New political realignment takes shape

Obama movement vows to ‘put Barney Smith before Smith Barney’

DENVER — Sitting in Invesco Field at Mile High here Aug. 28 was awesome. The significance of Barack Obama’s historic presidential nomination was reflected in the inter-generational crowd of 84,000, many union members, all races and nationalities, moved to activism by their own life stories under the cruel, greedy and corrupt Bush administration.

“A new revolution has begun…” said a text message scrolling across the big screen.

Looking around at this beautiful mosaic of America, it was clear that a much needed and long fought for political realignment is underway in our country.

Describing his plight, a lifelong Republican from Indiana wrapped it up in a nutshell and got a standing ovation when he said, “We need a president that puts Barney Smith before Smith Barney! The heartland needs change and with Obama we’re going to get it.”

The victories of the Aug. 28, 1963, civil rights march opened the doors for thousands of women, African American, Hispanic, Asian-Pacific Islanders and youth to win election to public office from the local level all the way to Congress. But divisive and racist corporate right-wing strategies especially targeting the South and rural communities are yet to be broken. John McCain, claiming to be for change, represents this old style politics of control.

When Barack Obama declared to the stadium and worldwide television audience, “This election is not about me it is about you,” he brought everyone to their feet with hardly a dry eye in the crowd.

The challenge before this broad, all people’s movement is to turn out the maximum vote in every state and flip key states in the West, Midwest and South from red to blue. Colorado, with a large Latino vote, and a governor committed to alternative energy, hopes to lead the way.

The impact of the labor movement echoes large in this new expanded electorate. The tone was set by a united AFL-CIO, Change to Win, National Education Association rally which exposed McCain’s 17 percent labor record and championed Obama’s 98 percent. McCain voted against the Employee Free Choice Act which Obama co-sponsors.

Delegates were urged to speak forthrightly with co-workers who may be influenced by racism. Barack Obama is the candidate who represents their needs. Michelle Obama’s working class family story adds to the message.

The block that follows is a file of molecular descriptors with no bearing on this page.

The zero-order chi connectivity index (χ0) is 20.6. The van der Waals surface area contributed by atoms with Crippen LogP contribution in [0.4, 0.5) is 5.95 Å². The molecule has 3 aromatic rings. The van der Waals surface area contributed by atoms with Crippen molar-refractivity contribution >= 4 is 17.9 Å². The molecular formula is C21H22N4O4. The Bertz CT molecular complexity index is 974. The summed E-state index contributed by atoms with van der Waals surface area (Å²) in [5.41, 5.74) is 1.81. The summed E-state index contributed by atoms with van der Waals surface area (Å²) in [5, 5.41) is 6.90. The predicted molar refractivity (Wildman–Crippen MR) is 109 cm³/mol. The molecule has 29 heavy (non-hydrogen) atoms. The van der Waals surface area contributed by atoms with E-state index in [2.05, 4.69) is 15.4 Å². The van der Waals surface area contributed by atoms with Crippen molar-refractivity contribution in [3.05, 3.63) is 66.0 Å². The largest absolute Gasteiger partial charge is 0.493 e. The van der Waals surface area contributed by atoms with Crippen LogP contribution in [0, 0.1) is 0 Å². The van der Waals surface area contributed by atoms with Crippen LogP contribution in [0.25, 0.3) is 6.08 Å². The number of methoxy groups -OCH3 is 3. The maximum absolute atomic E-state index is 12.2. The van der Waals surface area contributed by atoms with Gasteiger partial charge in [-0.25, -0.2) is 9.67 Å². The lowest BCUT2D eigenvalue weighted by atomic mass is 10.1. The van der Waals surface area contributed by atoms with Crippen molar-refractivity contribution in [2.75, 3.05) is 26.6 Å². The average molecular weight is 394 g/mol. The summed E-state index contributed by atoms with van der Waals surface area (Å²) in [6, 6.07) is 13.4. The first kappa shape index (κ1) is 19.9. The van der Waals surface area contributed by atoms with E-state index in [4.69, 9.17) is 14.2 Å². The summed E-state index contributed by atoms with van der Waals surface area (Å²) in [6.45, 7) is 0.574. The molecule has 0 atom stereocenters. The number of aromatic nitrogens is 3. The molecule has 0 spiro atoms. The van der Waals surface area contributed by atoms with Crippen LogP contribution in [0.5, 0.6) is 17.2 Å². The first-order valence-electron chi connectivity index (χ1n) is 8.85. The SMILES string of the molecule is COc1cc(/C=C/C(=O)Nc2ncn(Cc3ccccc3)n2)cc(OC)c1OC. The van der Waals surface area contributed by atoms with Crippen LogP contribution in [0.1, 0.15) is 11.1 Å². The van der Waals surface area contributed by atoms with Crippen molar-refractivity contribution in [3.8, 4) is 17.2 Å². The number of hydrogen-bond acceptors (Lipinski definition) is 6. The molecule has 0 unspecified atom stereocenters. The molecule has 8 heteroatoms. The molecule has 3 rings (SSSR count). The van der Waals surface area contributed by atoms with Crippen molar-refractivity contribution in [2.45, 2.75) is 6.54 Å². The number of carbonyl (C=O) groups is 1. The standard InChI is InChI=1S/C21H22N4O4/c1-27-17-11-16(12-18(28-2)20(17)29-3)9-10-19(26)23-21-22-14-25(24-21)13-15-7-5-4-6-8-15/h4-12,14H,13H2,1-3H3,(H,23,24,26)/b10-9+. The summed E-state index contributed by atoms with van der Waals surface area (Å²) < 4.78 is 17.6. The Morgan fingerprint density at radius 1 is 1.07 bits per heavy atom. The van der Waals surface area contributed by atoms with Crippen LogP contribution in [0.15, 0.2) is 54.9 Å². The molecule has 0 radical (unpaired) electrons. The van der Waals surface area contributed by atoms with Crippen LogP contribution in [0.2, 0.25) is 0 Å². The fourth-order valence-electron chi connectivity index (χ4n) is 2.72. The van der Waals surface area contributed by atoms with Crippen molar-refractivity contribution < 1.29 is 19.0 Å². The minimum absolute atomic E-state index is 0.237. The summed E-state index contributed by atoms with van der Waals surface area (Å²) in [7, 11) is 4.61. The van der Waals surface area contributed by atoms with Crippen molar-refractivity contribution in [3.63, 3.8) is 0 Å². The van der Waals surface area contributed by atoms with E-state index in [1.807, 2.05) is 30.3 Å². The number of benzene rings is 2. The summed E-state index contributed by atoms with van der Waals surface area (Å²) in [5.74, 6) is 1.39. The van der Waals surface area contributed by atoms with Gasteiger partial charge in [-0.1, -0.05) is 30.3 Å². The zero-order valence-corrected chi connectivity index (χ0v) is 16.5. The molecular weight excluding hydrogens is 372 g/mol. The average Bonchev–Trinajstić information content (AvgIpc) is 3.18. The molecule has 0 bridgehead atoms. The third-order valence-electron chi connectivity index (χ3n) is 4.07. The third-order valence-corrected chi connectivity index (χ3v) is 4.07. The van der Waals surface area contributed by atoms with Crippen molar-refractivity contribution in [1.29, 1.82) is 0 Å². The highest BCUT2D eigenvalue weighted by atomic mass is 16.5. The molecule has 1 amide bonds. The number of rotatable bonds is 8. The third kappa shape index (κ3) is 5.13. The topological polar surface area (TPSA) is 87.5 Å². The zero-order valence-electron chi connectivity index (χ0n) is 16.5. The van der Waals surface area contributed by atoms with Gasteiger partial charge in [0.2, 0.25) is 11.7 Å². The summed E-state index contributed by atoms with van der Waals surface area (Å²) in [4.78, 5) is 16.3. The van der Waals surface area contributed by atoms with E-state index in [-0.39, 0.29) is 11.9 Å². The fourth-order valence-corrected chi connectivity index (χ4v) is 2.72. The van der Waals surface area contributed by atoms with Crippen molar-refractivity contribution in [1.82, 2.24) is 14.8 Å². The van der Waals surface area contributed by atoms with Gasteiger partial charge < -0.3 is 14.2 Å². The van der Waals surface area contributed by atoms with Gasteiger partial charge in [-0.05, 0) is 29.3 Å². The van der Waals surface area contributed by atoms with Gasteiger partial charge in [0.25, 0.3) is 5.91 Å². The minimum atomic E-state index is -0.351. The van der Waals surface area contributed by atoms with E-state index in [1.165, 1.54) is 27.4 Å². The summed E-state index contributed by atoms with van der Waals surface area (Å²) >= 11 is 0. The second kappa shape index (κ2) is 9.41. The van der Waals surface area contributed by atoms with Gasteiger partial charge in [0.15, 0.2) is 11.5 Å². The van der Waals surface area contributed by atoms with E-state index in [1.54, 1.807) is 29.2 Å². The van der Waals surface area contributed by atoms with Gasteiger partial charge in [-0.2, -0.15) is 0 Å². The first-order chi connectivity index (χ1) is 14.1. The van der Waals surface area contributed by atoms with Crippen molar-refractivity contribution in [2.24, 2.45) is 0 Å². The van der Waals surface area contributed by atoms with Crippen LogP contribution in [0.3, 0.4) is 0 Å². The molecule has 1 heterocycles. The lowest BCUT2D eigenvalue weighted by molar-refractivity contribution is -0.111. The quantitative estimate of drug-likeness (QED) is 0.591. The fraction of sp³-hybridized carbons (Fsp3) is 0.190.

Women’s, youth, African American, Hispanic, senior and veterans’ caucus meetings heard reports that their main issues got into the platform. Hillary Clinton was cheered as she urged those who supported her in the primary to now join her and work as hard for Obama and Biden.

This movement goes beyond the confines of the Democratic Party. It is a product of years of work to create a broad, all peoples front against the ultra right.

A new direction in the country is vital to open up the possibilities for a people’s movement to win basic change in foreign and domestic policy.

Within this context many convention delegates participated in workshops, rallies and marches that set the stage to continue the momentum post-election.

A peace march of 10,000 called for immediate withdrawal from Iraq, full veterans’ benefits and reparations for the Iraqi people.

An immigrant rights march of thousands led by former Denver Mayor Federico Pena presented its demands for comprehensive immigration reform and a path to citizenship.

A labor rally called for passage of HR 676 for universal single payer healthcare “The majority of people in our country want HR 676. It’s just a matter of time,” said Rep. John Conyers.

Recalling the 1963 march on Washington at which he was a speaker, Rep. John Lewis told the crowd at Mile High Stadium, “For those of us who stood on the steps of the Lincoln Memorial this moment is a testament to the determination of the people to make a difference.”

Referring to the nomination of Obama as a down payment on the dream, Lewis exclaimed, “We must march again on Nov. 4 to the ballot box in every city like we’ve never marched before to elect the next President of the United States.”

The McCain campaign will spend millions to forestall this political realignment.

It is up to each and every one who demands a change in priorities from war to rebuilding, from fear to hope, to join with co-workers, family, neighbors and friends to realize the spirit of Denver and turn around our country in the next 59 days.



Joelle Fishman
Joelle Fishman

Joelle Fishman chairs the Connecticut Communist Party USA. She is a Commissioner on the City of New Haven Peace Commission, serves on the executive board of the Alliance of Retired Americans in Connecticut and is an active member of many economic rights and social justice organizations. As chair of the CPUSA Political Action Commission, she has played an active role in the broad labor and people's alliance and continues to mobilize for health care, worker rights and peace.